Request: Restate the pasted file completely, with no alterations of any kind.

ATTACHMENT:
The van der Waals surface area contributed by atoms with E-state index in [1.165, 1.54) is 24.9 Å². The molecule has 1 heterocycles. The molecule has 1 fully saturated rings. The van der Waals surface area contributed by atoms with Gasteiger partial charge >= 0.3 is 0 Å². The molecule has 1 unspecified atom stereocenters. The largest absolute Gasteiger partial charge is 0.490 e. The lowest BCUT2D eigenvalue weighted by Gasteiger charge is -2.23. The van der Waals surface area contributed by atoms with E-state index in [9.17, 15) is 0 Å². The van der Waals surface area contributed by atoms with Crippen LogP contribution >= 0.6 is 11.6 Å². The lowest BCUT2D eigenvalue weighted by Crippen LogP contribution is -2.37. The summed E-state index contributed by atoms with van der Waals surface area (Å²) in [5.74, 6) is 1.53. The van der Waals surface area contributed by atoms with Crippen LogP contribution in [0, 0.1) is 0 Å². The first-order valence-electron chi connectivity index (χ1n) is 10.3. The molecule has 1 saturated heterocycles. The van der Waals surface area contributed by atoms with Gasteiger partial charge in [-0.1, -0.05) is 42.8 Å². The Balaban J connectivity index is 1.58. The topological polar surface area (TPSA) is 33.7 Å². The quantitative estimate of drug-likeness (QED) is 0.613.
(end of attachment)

The van der Waals surface area contributed by atoms with E-state index in [1.165, 1.54) is 24.9 Å². The molecule has 1 heterocycles. The molecule has 1 fully saturated rings. The van der Waals surface area contributed by atoms with Gasteiger partial charge >= 0.3 is 0 Å². The molecule has 1 unspecified atom stereocenters. The largest absolute Gasteiger partial charge is 0.490 e. The lowest BCUT2D eigenvalue weighted by Gasteiger charge is -2.23. The van der Waals surface area contributed by atoms with E-state index in [9.17, 15) is 0 Å². The van der Waals surface area contributed by atoms with Crippen LogP contribution >= 0.6 is 11.6 Å². The lowest BCUT2D eigenvalue weighted by Crippen LogP contribution is -2.37. The summed E-state index contributed by atoms with van der Waals surface area (Å²) in [5.74, 6) is 1.53. The van der Waals surface area contributed by atoms with Crippen LogP contribution in [0, 0.1) is 0 Å². The first-order valence-electron chi connectivity index (χ1n) is 10.3. The molecule has 1 saturated heterocycles. The van der Waals surface area contributed by atoms with Gasteiger partial charge in [-0.1, -0.05) is 42.8 Å². The Balaban J connectivity index is 1.58. The topological polar surface area (TPSA) is 33.7 Å². The quantitative estimate of drug-likeness (QED) is 0.613.